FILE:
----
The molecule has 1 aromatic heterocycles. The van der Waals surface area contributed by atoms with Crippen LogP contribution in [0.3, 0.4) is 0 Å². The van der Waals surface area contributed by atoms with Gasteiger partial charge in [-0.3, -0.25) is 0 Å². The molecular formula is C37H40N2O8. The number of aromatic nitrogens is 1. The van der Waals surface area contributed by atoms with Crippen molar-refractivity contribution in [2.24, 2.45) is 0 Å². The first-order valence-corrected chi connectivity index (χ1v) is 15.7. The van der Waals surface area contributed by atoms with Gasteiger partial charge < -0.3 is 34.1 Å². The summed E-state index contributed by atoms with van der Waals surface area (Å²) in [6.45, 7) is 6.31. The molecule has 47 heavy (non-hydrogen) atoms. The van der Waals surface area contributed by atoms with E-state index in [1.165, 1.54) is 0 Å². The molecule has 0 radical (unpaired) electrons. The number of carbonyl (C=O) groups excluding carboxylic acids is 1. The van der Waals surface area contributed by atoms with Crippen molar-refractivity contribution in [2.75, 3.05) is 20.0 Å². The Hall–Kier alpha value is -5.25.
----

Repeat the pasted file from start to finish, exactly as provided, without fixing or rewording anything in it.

The molecule has 1 aromatic heterocycles. The van der Waals surface area contributed by atoms with Crippen LogP contribution in [0.3, 0.4) is 0 Å². The van der Waals surface area contributed by atoms with Gasteiger partial charge in [-0.3, -0.25) is 0 Å². The molecular formula is C37H40N2O8. The number of aromatic nitrogens is 1. The van der Waals surface area contributed by atoms with Crippen molar-refractivity contribution in [2.24, 2.45) is 0 Å². The first-order valence-corrected chi connectivity index (χ1v) is 15.7. The van der Waals surface area contributed by atoms with Gasteiger partial charge < -0.3 is 34.1 Å². The summed E-state index contributed by atoms with van der Waals surface area (Å²) in [6.45, 7) is 6.31. The molecule has 47 heavy (non-hydrogen) atoms. The van der Waals surface area contributed by atoms with E-state index in [1.165, 1.54) is 0 Å². The molecule has 0 radical (unpaired) electrons. The number of carbonyl (C=O) groups excluding carboxylic acids is 1. The van der Waals surface area contributed by atoms with Crippen molar-refractivity contribution in [2.75, 3.05) is 20.0 Å². The Hall–Kier alpha value is -5.25.